Tokamak Energy news

Point out news stories, on the net or in mainstream media, related to polywell fusion.

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crowberry
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Tokamak Energy news

Postby crowberry » Tue Aug 11, 2015 7:52 am

Tokamak Energy wins World Economic Forum Technology Pioneer award:

http://widgets.weforum.org/techpioneers-2015b/

Through this award it will have access to the most influential and sought-after business and political network in the world, and be invited to the World Economic Forum’s “Summer Davos” in Dalian, China, this September, or the Annual Meeting in Davos in January.


This is an excellent opportunity for Tokamak Energy to create good fusion publicity and get the message across that fusion should be taken seriously and it could arrive sooner than most people think given adequate resources.

http://www.scottishenergynews.com/uk-nuclear-fusion-energy-firm-tokamak-joins-google-dropbox-and-mozilla-as-world-economic-forum-technology-pioneer-award-winner/

Helion Energy and General Fusion have also been awarded in other similar competitions. Recognition by these kind of prices from organizations outside of the plasma physics community is very good.

crowberry
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Re: Tokamak Energy news

Postby crowberry » Mon Aug 17, 2015 7:30 am

Tokamak Energy has written a leaflet on fusion called Faster Fusion. In it they present their roadmap of fusion reactor development (wisely enough without a schedule): http://www.tokamakenergy.co.uk/testsite/wp-content/uploads/2015/08/Tokamak-Energy-Leaflet.pdf

crowberry
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Re: Tokamak Energy news

Postby crowberry » Thu Sep 10, 2015 5:29 am

David Kingham of Tokamak Energy has written a nice article called The case for fusion energy.

The spherical tokamak has two big advantages: Being a squashed-up version of the tokamak it is inherently compact. Additionally, it uses the magnetic field more efficiently. Its limitation has always been the tricky engineering due to lack of space in the centre for magnets. But recently a solution has been found. The latest generation of a high temperature superconductor (HTS) is remarkably able to conduct high currents with zero resistance at temperatures well above absolute zero and in a strong magnetic field. Exceptionally high-field magnets can now be made allowing much simpler solutions to the engineering problems of magnet cooling and protection.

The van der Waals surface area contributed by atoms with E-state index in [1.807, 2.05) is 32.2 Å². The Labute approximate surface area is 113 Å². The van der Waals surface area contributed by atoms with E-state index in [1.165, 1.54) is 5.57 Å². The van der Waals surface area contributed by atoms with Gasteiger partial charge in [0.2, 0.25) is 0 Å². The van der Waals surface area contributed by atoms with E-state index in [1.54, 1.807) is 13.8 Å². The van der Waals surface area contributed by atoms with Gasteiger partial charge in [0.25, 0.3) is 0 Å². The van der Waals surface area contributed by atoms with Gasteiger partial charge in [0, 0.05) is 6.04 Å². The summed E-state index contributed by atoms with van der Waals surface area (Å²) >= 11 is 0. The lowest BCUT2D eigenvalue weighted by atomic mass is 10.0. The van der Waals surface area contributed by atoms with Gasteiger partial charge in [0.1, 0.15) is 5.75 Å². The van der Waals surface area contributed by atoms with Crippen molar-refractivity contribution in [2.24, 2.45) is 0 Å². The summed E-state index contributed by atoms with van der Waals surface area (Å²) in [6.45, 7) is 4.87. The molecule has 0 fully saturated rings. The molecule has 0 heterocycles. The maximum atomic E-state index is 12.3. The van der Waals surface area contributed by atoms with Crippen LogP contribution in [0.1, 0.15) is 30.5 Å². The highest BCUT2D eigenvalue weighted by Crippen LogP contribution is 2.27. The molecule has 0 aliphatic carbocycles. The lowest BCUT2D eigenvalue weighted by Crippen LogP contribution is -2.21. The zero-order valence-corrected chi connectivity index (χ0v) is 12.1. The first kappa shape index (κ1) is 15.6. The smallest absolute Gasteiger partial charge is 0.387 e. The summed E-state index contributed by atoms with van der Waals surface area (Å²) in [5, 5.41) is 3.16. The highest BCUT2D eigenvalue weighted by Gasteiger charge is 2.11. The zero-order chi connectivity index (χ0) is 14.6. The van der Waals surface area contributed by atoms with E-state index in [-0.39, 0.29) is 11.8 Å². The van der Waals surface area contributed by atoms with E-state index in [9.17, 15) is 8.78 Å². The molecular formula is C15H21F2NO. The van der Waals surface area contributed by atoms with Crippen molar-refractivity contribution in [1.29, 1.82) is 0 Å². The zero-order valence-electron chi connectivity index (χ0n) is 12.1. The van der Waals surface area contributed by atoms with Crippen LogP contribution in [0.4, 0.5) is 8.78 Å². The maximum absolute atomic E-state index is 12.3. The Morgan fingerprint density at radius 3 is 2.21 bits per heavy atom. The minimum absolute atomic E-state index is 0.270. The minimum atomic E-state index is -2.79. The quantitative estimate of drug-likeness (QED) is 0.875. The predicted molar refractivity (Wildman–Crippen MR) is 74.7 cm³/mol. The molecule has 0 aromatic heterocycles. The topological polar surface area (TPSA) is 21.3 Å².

Earlier this year Tokamak Energy scientists published two ground-breaking papers in Nuclear Fusion. One showed for the first time that it is feasible to build a low power (~100MWe) tokamak with a high power gain. The second tackled one of the toughest of the engineering challenges of a compact spherical tokamak – the shielding of the centre.

So instead of building ever larger tokamak devices, with huge costs and long timescales, we can see a way forward by increasing the magnetic field in more compact devices. This turns the pursuit of fusion energy from a big moonshot to a series of engineering challenges: can we build a tokamak with all its magnets made from HTS? Can we get to fusion temperatures in a compact device? Can we get to fusion breakeven in a compact device? Can we get sufficiently beyond breakeven to produce electricity for the first time? And, can we go on from that to build reliable, economic, fusion power plants?

Tokamak Energy is deliberately trying to tackle a series of increasingly difficult engineering challenges as rapidly as possible. We have built and demonstrated a tokamak with all its magnets made from HTS and we are now designing the device to get to fusion temperatures. When we succeed with one challenge, we can raise the investment to tackle the next challenge. We may have some failures, but failing quickly at small scale can be a great way to learn and recover rapidly.